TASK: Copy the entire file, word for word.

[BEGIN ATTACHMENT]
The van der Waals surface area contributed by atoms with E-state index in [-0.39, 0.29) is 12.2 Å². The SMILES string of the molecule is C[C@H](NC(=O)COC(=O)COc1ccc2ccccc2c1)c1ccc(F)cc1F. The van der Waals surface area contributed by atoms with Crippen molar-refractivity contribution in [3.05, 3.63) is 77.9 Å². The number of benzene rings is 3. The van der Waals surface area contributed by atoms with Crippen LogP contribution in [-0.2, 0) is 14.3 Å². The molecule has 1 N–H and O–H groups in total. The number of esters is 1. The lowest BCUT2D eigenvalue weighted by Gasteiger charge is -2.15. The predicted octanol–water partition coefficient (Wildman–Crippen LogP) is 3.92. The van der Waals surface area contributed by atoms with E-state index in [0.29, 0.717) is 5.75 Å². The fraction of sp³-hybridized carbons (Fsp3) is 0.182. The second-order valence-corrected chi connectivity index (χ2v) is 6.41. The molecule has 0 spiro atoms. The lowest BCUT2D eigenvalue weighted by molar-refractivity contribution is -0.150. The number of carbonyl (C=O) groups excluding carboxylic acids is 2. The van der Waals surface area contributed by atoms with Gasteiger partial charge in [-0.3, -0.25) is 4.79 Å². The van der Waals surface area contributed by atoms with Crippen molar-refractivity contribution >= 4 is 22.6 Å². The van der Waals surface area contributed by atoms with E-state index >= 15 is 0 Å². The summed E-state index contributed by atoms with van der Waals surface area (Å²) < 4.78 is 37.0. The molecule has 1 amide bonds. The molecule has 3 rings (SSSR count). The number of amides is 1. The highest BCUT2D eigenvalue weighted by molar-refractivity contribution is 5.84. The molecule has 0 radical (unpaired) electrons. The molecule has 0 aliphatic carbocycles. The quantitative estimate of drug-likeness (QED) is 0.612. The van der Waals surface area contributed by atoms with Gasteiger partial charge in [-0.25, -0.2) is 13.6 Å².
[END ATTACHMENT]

The van der Waals surface area contributed by atoms with E-state index in [-0.39, 0.29) is 12.2 Å². The SMILES string of the molecule is C[C@H](NC(=O)COC(=O)COc1ccc2ccccc2c1)c1ccc(F)cc1F. The van der Waals surface area contributed by atoms with Crippen molar-refractivity contribution in [3.05, 3.63) is 77.9 Å². The number of benzene rings is 3. The van der Waals surface area contributed by atoms with Crippen LogP contribution in [-0.2, 0) is 14.3 Å². The molecule has 1 N–H and O–H groups in total. The number of esters is 1. The lowest BCUT2D eigenvalue weighted by Gasteiger charge is -2.15. The predicted octanol–water partition coefficient (Wildman–Crippen LogP) is 3.92. The van der Waals surface area contributed by atoms with E-state index in [0.29, 0.717) is 5.75 Å². The fraction of sp³-hybridized carbons (Fsp3) is 0.182. The second-order valence-corrected chi connectivity index (χ2v) is 6.41. The molecule has 0 spiro atoms. The lowest BCUT2D eigenvalue weighted by molar-refractivity contribution is -0.150. The number of carbonyl (C=O) groups excluding carboxylic acids is 2. The van der Waals surface area contributed by atoms with Gasteiger partial charge in [-0.3, -0.25) is 4.79 Å². The van der Waals surface area contributed by atoms with Crippen molar-refractivity contribution >= 4 is 22.6 Å². The van der Waals surface area contributed by atoms with E-state index >= 15 is 0 Å². The summed E-state index contributed by atoms with van der Waals surface area (Å²) < 4.78 is 37.0. The molecule has 1 amide bonds. The molecule has 3 rings (SSSR count). The number of amides is 1. The highest BCUT2D eigenvalue weighted by molar-refractivity contribution is 5.84. The molecule has 0 radical (unpaired) electrons. The molecule has 0 aliphatic carbocycles. The quantitative estimate of drug-likeness (QED) is 0.612. The van der Waals surface area contributed by atoms with Gasteiger partial charge in [-0.25, -0.2) is 13.6 Å².